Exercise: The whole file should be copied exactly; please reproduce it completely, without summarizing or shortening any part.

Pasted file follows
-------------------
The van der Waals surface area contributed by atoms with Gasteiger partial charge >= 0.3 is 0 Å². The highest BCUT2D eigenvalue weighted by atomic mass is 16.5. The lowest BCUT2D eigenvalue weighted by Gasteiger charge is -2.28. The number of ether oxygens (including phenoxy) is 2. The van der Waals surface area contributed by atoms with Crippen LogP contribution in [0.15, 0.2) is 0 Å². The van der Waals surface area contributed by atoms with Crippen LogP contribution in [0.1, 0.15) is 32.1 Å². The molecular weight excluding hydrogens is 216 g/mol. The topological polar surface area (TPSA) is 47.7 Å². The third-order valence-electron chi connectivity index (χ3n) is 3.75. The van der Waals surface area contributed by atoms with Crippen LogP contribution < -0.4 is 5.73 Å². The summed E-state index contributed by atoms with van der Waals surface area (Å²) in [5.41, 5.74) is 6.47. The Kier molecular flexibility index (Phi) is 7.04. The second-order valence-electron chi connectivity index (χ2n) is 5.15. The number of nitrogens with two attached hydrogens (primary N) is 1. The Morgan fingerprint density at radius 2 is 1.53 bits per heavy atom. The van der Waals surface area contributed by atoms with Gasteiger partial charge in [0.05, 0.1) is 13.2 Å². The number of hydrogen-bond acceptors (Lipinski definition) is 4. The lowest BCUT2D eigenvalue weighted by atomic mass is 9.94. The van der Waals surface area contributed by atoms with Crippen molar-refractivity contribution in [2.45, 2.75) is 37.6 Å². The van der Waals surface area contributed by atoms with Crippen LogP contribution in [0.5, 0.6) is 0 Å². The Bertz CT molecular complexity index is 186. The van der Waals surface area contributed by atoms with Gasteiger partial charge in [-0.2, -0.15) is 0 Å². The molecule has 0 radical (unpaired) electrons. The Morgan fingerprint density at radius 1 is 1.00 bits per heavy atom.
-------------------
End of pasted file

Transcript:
The van der Waals surface area contributed by atoms with Gasteiger partial charge >= 0.3 is 0 Å². The highest BCUT2D eigenvalue weighted by atomic mass is 16.5. The lowest BCUT2D eigenvalue weighted by Gasteiger charge is -2.28. The number of ether oxygens (including phenoxy) is 2. The van der Waals surface area contributed by atoms with Crippen LogP contribution in [0.15, 0.2) is 0 Å². The van der Waals surface area contributed by atoms with Crippen LogP contribution in [0.1, 0.15) is 32.1 Å². The molecular weight excluding hydrogens is 216 g/mol. The topological polar surface area (TPSA) is 47.7 Å². The third-order valence-electron chi connectivity index (χ3n) is 3.75. The van der Waals surface area contributed by atoms with Crippen LogP contribution < -0.4 is 5.73 Å². The summed E-state index contributed by atoms with van der Waals surface area (Å²) in [5.41, 5.74) is 6.47. The Kier molecular flexibility index (Phi) is 7.04. The second-order valence-electron chi connectivity index (χ2n) is 5.15. The number of nitrogens with two attached hydrogens (primary N) is 1. The Morgan fingerprint density at radius 2 is 1.53 bits per heavy atom. The van der Waals surface area contributed by atoms with Gasteiger partial charge in [0.05, 0.1) is 13.2 Å². The number of hydrogen-bond acceptors (Lipinski definition) is 4. The lowest BCUT2D eigenvalue weighted by atomic mass is 9.94. The van der Waals surface area contributed by atoms with Crippen molar-refractivity contribution in [2.45, 2.75) is 37.6 Å². The van der Waals surface area contributed by atoms with Crippen LogP contribution in [0.5, 0.6) is 0 Å². The Bertz CT molecular complexity index is 186. The van der Waals surface area contributed by atoms with Gasteiger partial charge in [-0.2, -0.15) is 0 Å². The molecule has 0 radical (unpaired) electrons. The Morgan fingerprint density at radius 1 is 1.00 bits per heavy atom.